Elements of a Memory: A Phenomenology of Summers near the Sea

Long before air-conditioners were bought for our house in the coastal town of Puri, the dominant white noise during summers was that of the ceiling fan running at full speed. Now, more than a decade later, that noise forms the negative space in my tapestry of summertime memories. It holds the contents of those memories together, gives them definition, locates them in the larger complex of memory within my system, and legitimises them in time and space. My memory of summers from that time is like an unsolved mirror-cube – a shape and size complex whose edges are not uniform. It is a mass held together by analogous relationships between many individual things — images, rituals, smells and sounds — things that do not share one single taxonomy but have come to acquire connections in my mind. Staying away from home for many years now, I have realised that a “summertime sadness”, quite different from the one experienced by Madam Del Rey, has entered my life. Come summer, my mind begins to sabotage its relationship with this metropolitan city where I live now, with its harsh temperate climate, and it begins to wire itself according to a past configuration, a memory… And so the sound of a fan is the incantation that conjures summer upon reality — any reality. It invokes the phantom of a summer from the past and renders it alive in the present. As the sound of a fan cuts through micro-droplets of sweat suspended in the dense air inside my grandmother’s house on the eastern coast, a somnolence descends upon me, and I am there, in the middle of my summer vacation, listening to Miranda Lambert on a Sunday afternoon, my mind in a rabbit-hole…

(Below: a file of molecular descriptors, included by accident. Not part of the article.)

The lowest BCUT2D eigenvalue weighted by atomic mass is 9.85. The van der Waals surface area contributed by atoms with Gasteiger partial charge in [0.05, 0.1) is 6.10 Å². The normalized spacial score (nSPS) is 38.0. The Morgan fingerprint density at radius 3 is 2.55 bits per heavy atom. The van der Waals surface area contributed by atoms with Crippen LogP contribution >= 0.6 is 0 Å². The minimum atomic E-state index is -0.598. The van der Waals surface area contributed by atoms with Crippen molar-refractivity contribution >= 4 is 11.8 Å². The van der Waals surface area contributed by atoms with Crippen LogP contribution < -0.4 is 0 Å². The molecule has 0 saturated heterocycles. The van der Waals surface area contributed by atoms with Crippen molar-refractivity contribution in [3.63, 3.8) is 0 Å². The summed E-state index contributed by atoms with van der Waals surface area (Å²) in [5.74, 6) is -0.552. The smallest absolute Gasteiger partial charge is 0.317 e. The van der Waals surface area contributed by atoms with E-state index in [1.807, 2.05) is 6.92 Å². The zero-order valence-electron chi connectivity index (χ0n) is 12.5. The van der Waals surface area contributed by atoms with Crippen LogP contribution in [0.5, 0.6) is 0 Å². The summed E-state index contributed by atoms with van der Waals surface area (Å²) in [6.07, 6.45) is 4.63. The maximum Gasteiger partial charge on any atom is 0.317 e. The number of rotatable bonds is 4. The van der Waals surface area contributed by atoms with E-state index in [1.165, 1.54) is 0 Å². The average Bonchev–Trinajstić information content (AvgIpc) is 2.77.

1. I can smell the sun

On a sunny day, only a few meters from the sea, one can smell salt in laundry that is put out to dry. Geography says that in coastal areas, a cool breeze from the sea blows towards the land during daytime. And so with it, this breeze brings salts from the sea which saturate upon damp clothes. Over time one gets used to the smell. It penetrates the walls of houses, sits in corners of cupboards, and really makes a home for itself in your body and blooms like a spice in oil — a smell almost calciferous, alchemical. It is a smell that I could always, and still can, recognise in the air. It’s the smell that tells me that the sea is nearby.  

My memory of childhood summers in Puri begins with smells. It is through smells that I can trace the material history of life there. Even myths, rituals, and principles of domestic virtue, which were a part of my emotional and social development, have an olfactory association in my mind. If I were to critique my foundation, it would find the best fit under an ethnography of smells. I could begin with ordinary everyday things and realise by the end that these objects are for me, what madeleines were for Proust.